I live on the other side of the bay from San Francisco, so I listen to KALW radio. That’s how I heard his name, and his voice I think. So when I stood in front of his book at Moe’s one Sunday afternoon, an autographed copy, I thought I might be missing something if I stopped at the suggestion of the title: it would be a boring story of some successful marriage by perfect people.
I read the first page, and thought this might be good.
“We think we know the ones we love.”
Okay, whatever, it’s still a happy marriage story.
“Our husbands, our wives. We know them — we are them, sometimes; when separated at a party we find ourselves voicing their opinions their taste in food or books, telling an anecdote that never happened to us but happened to them.”
I was ready to put it back on the shelf. I think I did. I took a walk to the literary remainders, you know, the $6 Everyman Library classic that you’ll get to replace the paperback version you have. “Give it one more chance,” I thought.
“We think we know them. We think we love them. But what we love turns out to be a poor translation, a translation we ourselves have made, from a language we barely know.”
Take a chance. Those are beautiful sentences. Get that ATM unit out and pay the nice guy at the register who will even put the penny you don’t want into the donation pot for books in prisons.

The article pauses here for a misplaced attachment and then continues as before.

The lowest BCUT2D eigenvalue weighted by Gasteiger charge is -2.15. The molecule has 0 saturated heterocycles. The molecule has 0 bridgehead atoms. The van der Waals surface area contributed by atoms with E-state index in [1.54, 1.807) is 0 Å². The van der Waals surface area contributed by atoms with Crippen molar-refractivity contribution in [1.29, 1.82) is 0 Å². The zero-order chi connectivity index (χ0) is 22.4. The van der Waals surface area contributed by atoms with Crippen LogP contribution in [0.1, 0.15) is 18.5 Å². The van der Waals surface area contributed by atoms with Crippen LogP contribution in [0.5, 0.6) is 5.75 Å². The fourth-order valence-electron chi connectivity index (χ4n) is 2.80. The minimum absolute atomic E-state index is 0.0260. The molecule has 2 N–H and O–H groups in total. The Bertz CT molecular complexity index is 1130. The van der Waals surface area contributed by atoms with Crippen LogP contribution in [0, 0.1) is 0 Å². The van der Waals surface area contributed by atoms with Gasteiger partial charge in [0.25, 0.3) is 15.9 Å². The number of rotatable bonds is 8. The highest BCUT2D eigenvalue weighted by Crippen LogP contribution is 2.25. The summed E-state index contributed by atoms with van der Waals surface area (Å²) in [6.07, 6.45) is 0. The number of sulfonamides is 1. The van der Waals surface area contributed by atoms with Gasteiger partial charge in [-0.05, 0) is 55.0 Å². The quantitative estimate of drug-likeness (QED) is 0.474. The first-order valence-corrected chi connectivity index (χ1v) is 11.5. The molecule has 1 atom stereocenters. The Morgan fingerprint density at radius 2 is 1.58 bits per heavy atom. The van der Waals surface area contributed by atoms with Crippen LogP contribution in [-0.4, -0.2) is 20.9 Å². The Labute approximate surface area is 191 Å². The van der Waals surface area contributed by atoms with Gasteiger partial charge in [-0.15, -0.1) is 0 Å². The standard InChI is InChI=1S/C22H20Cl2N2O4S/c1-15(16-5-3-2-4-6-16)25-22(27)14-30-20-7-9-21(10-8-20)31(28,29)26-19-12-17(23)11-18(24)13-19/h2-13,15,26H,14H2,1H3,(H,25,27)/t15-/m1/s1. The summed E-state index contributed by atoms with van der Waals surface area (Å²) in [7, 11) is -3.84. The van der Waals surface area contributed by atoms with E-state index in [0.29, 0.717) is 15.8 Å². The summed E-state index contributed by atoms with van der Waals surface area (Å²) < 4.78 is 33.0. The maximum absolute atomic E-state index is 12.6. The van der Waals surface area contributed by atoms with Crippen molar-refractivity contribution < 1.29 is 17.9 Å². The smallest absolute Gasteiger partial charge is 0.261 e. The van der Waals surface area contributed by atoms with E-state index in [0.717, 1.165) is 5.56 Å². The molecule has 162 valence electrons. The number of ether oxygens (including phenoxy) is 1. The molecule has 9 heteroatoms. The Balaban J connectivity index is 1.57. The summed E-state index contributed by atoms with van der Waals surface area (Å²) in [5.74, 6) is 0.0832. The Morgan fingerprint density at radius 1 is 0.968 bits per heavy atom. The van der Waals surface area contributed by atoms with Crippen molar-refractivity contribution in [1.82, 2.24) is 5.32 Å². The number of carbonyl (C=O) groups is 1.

I started reading, and didn’t stop until my eyes could no longer stay open. This doesn’t occur that often with me. The thought of going to see a movie will get me back on my feet if one sentence speaks less than enchanting words. It didn’t happen. The days after that I couldn’t wait to have time to read more. At the end, when I read the last word, I needed to share this incredible experience of spending a few hours with Pearlie, the narrator of this story, the more than just a wife person I would like to have here, now.
You’ll find the story elsewhere, on other web sites. After a few pages, I thought, “I bet the husband is gay,” and he was. But that was in the 1950’s when that was hardly an option. And then they’re black, and the beautiful man is white, almost stereotypically German and successful. There’s Ethel Rosenberg being killed by the state because she was a good wife. There’s the hysteria that makes everyone be a good citizen and follow orders (a bit like now). And there’s Love, especially the one nobody talks about, with secret encounters with someone you know will never be your lover. It’s amazing how the transposed heart metaphor resonates over and over in this novel.
“Perhaps you cannot see a marriage.” I’m still on page one. “Like those giant heavenly bodies invisible to the human eye, it can only be charted by its gravity, its pull on everything around it.” I don’t know, this book is full of sentences like that. I want to reproach it that the last page doesn’t have them, as if the author had decided that since you were going to close the book right then, he’d no longer talk to you. He gave you that moment when you wanted to cry for whom? A fictitious character? Ha! I wanted to. I was in Pearlie’s head all the time. For nearly two hundred pages I wanted to be Pearlie, because she was a beautiful lady.
I thought, maybe I could contact that author and he’d come to my writers group, maybe even for free. Fat chance: he’ll be at City Arts and Lectures with Michael Chabon. That’s how good he is.